September - December 2018
Ana Antic is Lecturer in Twentieth-Century International History at the University of Exeter. She received her PhD in modern European history from Columbia University. Before joining Exeter, she was a post-doctoral fellow at Birkbeck College, University of Lonfon. She is a social and cultural historian whose research focuses on the history of modern Europe and the Balkans, history of war and violence, and history of psychiatry. Her first monograph, Therapeutic Fascism: Experiencing the Violence of the Nazi New Order in Yugoslavia explores the development of psychiatric culture during and after the Nazi occupation of Eastern Europe, offering a fresh perspective on the history of mass violence in the 1940s through the prism of personal experience, and at the same time highlights the significance of this period as a key transitional moment in the intellectual history of psychiatry. More recently, her research has focused on the creation of transnational scientific and psychiatric networks between Eastern and Western Europe. It explores Eastern Europe as a vigorously contested site of internationalism in the Cold War, and uses the history of psychiatry and psychoanalysis as a window into complicated professional and cultural exchanges across the Iron Curtain.
Research project at the Kolleg
This inter-disciplinary project explores the circulation of psychiatric knowledge between Communist Eastern Europe and the decolonising global South, asking how the history of the post-WWII years can be re-written from an alternative, non-Western perspective, and how East European experts shaped the global production of knowledge in the Cold War. It zooms in on Yugoslavia's psychiatric technical aid to Africa in the 1950s and 1960s, and traces the political and medical interventions of Communist/nonaligned psychiatrists who tried to offer an ideological alternative to the failed Western colonial project. The research aims to de-centre the global history of transcultural psychiatry by exploring international projects which challenged the bipolarity of the Cold War, and linked Eastern Europe, the former colonial powers and the decolonising African societies.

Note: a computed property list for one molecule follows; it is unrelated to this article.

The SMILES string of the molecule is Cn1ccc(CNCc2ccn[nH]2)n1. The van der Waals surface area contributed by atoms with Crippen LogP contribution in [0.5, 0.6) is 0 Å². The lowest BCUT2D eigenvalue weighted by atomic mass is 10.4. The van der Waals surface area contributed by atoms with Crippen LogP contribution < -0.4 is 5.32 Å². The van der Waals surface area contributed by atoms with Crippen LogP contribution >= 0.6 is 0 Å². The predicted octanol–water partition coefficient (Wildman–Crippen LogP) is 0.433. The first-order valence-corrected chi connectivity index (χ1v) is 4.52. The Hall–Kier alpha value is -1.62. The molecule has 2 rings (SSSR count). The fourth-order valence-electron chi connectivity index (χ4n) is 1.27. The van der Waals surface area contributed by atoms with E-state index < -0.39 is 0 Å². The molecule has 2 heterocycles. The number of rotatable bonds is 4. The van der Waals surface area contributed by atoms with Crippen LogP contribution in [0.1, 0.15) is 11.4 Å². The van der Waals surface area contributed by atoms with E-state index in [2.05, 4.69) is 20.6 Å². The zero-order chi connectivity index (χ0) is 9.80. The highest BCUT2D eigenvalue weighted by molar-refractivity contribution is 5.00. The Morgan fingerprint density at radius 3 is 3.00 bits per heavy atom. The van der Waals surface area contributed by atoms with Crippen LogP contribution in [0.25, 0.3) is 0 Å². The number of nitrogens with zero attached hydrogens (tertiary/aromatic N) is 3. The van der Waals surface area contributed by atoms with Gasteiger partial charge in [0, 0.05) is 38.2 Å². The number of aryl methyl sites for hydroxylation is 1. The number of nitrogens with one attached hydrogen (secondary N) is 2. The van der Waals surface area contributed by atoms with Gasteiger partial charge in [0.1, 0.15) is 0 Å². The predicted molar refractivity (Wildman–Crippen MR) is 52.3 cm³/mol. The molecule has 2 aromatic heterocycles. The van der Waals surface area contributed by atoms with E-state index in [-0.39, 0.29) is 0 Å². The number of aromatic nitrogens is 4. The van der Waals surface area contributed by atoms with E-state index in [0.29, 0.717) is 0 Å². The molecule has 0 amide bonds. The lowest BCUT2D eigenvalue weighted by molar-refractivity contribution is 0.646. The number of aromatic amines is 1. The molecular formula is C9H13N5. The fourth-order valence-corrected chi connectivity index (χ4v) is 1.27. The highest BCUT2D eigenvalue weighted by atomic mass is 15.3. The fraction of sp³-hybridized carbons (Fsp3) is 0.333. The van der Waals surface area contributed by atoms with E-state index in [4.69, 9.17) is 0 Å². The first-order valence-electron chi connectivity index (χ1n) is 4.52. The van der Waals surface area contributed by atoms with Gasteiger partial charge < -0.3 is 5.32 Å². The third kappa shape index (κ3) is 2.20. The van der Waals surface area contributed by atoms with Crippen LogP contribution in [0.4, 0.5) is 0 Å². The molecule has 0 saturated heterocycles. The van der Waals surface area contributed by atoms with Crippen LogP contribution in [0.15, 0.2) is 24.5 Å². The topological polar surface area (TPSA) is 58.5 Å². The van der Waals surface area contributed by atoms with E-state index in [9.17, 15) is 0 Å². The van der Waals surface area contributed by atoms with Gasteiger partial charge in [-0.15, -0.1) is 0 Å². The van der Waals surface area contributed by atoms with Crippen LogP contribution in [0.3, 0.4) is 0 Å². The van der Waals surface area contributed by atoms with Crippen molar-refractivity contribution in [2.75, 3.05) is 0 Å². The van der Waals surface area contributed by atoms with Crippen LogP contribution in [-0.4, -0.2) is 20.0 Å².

In particular, the project aims to write Communist East Europe in the global history decolonisation and transcultural psychiatry. The postwar period saw the 'psy' sciences grow in political importance, as psychological re-education was considered central to ensuring peace and successful political and economic reconstruction. Moreover, decolonisation fostered the development of a new subfield - transcultural psychiatry - which exerted enormous influence in the former colonies. This new discipline, originating in Western Europe, aimed to displace the project and rhetoric of colonial psychiatry by devising a culturally more inclusive framework for global contacts, and a more egalitarian conversation between Western and non-Western concepts of mental illness and healing. However, post-war transcultural psychiatry often remained unable to shed the burden of its colonial legacies. It is in this area that East European psychiatrists intervened rather forcefully, and used their involvement to shape debates on decolonisation, colonial psychiatry's legacies and (psychological) strategies for achieving global peace.